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DAOs have been around for decades

The idea of decentralized autonomous organizations (DAOs) has been around for decades, but it wasn't until the advent of Web3 that they began to gain mainstream attention. By leveraging blockchain technology, DAOs offer a new way to organize and operate businesses on a global scale, without the need for a centralized authority. The rise of Web3 has brought renewed interest in DAOs, as developers and entrepreneurs continue to explore the possibilities of this revolutionary technology.

A DAO is a group of people working towards their collective goals in a decentralized way. This can involve cryptocurrency or not, but effective decentralization requires strong rails that are standard with blockchains like Ethereum. DAOs can be any size, from a couple of people to thousands. What makes them function at any scale is a strict approach to governance and automated operations through systems (often smart contracts). Initial formation often requires a mission, the pooling of funds and ratification of a governance document that strictly outlines how decisions are made and executed.

I think a lot of people look at the word DAO, and they think the ‘D’ stands for democracy. And that’s just not [the case]. People aren’t sitting in a circle singing Kumbaya and being like, ‘oh, we’re all going to do this together.’ That can happen, and that does happen … But that’s just like saying there’s only one way to start a company or one way to launch a project or product - Alex Taub
What are some good use cases for DAOs?

A DAO can be formed for nearly any purpose, but is it right for just anything? No, probably not. DAOs can be used by friends pooling resources to buy an asset, such as an NFT or by organizations making large-scale financial and operational decisions. Our friends at Upstream break DAOs down into the categories of grant, social, product, service, and investment:

Grant DAOs
  • Primary purpose is to collect and distribute money to charitable causes or organizations.
  • Automated execution of financial distribution is a primary value proposition.
  • Examples: ChoiceDAO, UkraineDAO, and KlimaDAO
Social DAOs
  • Exist to foster a community around a particular interest for social reasons.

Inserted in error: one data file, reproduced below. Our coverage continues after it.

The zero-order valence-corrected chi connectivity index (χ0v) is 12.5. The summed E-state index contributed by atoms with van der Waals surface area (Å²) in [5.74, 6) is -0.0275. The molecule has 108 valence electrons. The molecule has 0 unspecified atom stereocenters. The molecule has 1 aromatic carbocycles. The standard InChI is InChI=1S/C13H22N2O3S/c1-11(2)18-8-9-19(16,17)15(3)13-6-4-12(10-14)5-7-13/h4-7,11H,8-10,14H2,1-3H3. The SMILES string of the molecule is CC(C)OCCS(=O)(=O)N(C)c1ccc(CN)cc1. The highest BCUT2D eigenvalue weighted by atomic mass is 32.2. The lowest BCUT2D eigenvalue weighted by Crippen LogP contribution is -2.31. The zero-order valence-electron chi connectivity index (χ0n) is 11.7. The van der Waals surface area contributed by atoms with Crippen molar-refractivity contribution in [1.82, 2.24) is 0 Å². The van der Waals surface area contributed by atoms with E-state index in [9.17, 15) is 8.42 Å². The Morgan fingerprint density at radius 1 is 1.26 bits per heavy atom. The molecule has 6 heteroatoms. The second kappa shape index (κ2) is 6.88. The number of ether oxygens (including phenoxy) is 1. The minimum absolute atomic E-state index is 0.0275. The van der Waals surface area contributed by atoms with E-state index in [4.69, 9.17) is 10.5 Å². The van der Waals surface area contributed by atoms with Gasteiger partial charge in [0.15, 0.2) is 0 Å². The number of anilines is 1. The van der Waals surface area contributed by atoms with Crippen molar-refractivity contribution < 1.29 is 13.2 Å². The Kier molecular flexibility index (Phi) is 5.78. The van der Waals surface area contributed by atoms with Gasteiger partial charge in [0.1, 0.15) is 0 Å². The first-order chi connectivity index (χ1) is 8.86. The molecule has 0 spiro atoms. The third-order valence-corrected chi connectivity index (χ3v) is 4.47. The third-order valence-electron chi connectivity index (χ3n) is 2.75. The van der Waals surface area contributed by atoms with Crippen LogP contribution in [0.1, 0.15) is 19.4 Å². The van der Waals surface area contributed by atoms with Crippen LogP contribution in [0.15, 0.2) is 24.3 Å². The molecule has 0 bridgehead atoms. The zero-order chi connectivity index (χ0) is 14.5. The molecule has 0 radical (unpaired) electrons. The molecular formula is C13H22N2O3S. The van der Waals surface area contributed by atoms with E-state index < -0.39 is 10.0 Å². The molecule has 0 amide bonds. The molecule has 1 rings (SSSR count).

• Funds are used to plan events and activities for the group.
  • Examples: FWB and Boy's Club
Product DAOs
  • Decentralized approach to develop, manage, maintain, and sell products and content.
  • Funding can come from various sources, including subscriptions, grants, and token sales.
  • Examples: Bankless, Forefront, and CabinDAO
Service DAOs
  • Service providers, like developers or designers, join as a collective.
  • Owners benefit from its collective success and simplify client management.
  • Examples: VitaDAO and MetaCartel
Investment DAOs
How do they work?

DAOs are only as effective as their members. DAOs function through the active engagement and governance of its members. All actions are triggered by proposals that are written, reviewed, debated, and enacted by members of the DAO itself. Some DAOs do allow proposals from the general public, but all decisions are made by the DAO. How voting works and individual voting power varies from DAO to DAO, so it is important to understand the governance protocols and membership requirements of any DAO you are considering being a part of. Once a decision is made, the DAO is bound to execute it. On-chain financial decisions are typically executed automatically (in true decentralized fashion), while others produce mandates for execution by members. DAOs can be complex and the infrastructure to implement them is not simple. However, many startups and groups have built platforms to simplify and streamline DAO creation and management. Our favorite DAO software is provided by Upstream. Now, anyone can start or join a DAO with ease!

Why use (or avoid) a DAO?

There are four value propositions of DAOs:

Decentralized Decision-Making
  • Enables enforceable decisions at scale with infinite voters/decision makers.
  • Leverages the diverse voices and opinions of its members to maximize decisions.
  • DAO decision-making and execution is 100% transparent for members.
  • Protects the organization and benefits individual members by preventing fraudulent behavior.
Lean Systems
  • Eliminates much of the administrative and paperwork of traditional organizations.
  • Outlines clear governance and execution rules, enabling operation in a lean manner.
Rapid Formation
  • Enables quick organization around a cause or event.
  • Ensures transparency during formation and allows individuals to confidently commit to a group.

However, it should be noted that there is a flipside to these benefits. DAOs can often suffer from a tragedy of the commons. Accountability on execution and proposal formation can fall through the cracks. The ease with which DAOs can be created and grow comes with the risk of including members that are not fit to govern. In fact, some individuals join DAOs with motives that don't align with the DAO's purpose. This misalignment with incentives can be dangerous for the effectiveness and ultimate survival of a DAO.

The future of DAOs

DAOs offer a novel and interesting new way to organize around a topic at a global level. While great strides have been made to make DAO formation and operation easy, there is plenty of room to innovate and grow the DAO use case and value proposition. We anticipate that new approaches to DAO formation and management will continue to emerge as entrepreneurs and innovators test the waters. If you are working on DAO related infrastructure or products, do not hesitate to contact us for advisory or development support.

Jonah Kitay
Jonah Kitay

CEO & Co-Founder of NiftyLabs

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